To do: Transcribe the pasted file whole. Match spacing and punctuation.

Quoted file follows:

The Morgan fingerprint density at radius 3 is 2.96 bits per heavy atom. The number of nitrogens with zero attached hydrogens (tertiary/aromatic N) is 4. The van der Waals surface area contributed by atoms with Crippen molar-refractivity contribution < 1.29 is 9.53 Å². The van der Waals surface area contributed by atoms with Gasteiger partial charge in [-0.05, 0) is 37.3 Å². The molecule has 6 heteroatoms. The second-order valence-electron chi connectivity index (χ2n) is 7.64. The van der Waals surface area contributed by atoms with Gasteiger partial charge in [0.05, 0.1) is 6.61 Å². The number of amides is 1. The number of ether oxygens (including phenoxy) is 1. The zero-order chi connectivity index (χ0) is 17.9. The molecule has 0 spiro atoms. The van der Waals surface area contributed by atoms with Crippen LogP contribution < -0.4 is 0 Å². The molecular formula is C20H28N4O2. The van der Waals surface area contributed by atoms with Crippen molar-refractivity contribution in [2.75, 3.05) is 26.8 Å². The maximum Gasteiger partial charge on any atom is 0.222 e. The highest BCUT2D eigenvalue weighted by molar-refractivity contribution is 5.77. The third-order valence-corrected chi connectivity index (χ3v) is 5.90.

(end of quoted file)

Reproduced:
The Morgan fingerprint density at radius 3 is 2.96 bits per heavy atom. The number of nitrogens with zero attached hydrogens (tertiary/aromatic N) is 4. The van der Waals surface area contributed by atoms with Crippen molar-refractivity contribution < 1.29 is 9.53 Å². The van der Waals surface area contributed by atoms with Gasteiger partial charge in [-0.05, 0) is 37.3 Å². The molecule has 6 heteroatoms. The second-order valence-electron chi connectivity index (χ2n) is 7.64. The van der Waals surface area contributed by atoms with Gasteiger partial charge in [0.05, 0.1) is 6.61 Å². The number of amides is 1. The number of ether oxygens (including phenoxy) is 1. The zero-order chi connectivity index (χ0) is 17.9. The molecule has 0 spiro atoms. The van der Waals surface area contributed by atoms with Crippen LogP contribution < -0.4 is 0 Å². The molecular formula is C20H28N4O2. The van der Waals surface area contributed by atoms with Crippen molar-refractivity contribution in [2.75, 3.05) is 26.8 Å². The maximum Gasteiger partial charge on any atom is 0.222 e. The highest BCUT2D eigenvalue weighted by molar-refractivity contribution is 5.77. The third-order valence-corrected chi connectivity index (χ3v) is 5.90.